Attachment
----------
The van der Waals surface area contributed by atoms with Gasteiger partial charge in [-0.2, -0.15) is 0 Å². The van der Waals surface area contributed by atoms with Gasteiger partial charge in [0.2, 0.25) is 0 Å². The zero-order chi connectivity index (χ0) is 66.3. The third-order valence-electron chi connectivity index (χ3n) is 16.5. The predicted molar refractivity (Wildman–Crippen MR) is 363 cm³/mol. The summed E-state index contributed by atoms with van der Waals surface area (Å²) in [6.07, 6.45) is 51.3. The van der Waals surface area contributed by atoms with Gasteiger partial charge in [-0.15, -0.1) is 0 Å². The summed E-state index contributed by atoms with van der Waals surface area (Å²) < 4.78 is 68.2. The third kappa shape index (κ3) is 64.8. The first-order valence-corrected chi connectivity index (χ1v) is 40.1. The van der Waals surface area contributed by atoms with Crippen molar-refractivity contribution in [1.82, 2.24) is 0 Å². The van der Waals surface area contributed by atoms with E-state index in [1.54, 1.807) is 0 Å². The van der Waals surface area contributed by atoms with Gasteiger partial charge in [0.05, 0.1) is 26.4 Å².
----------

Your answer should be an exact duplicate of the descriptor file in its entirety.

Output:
The van der Waals surface area contributed by atoms with Gasteiger partial charge in [-0.2, -0.15) is 0 Å². The van der Waals surface area contributed by atoms with Gasteiger partial charge in [0.2, 0.25) is 0 Å². The zero-order chi connectivity index (χ0) is 66.3. The third-order valence-electron chi connectivity index (χ3n) is 16.5. The predicted molar refractivity (Wildman–Crippen MR) is 363 cm³/mol. The summed E-state index contributed by atoms with van der Waals surface area (Å²) in [6.07, 6.45) is 51.3. The van der Waals surface area contributed by atoms with Gasteiger partial charge in [-0.15, -0.1) is 0 Å². The summed E-state index contributed by atoms with van der Waals surface area (Å²) < 4.78 is 68.2. The third kappa shape index (κ3) is 64.8. The first-order valence-corrected chi connectivity index (χ1v) is 40.1. The van der Waals surface area contributed by atoms with Crippen molar-refractivity contribution in [1.82, 2.24) is 0 Å². The van der Waals surface area contributed by atoms with E-state index in [1.54, 1.807) is 0 Å². The van der Waals surface area contributed by atoms with Gasteiger partial charge in [0.05, 0.1) is 26.4 Å².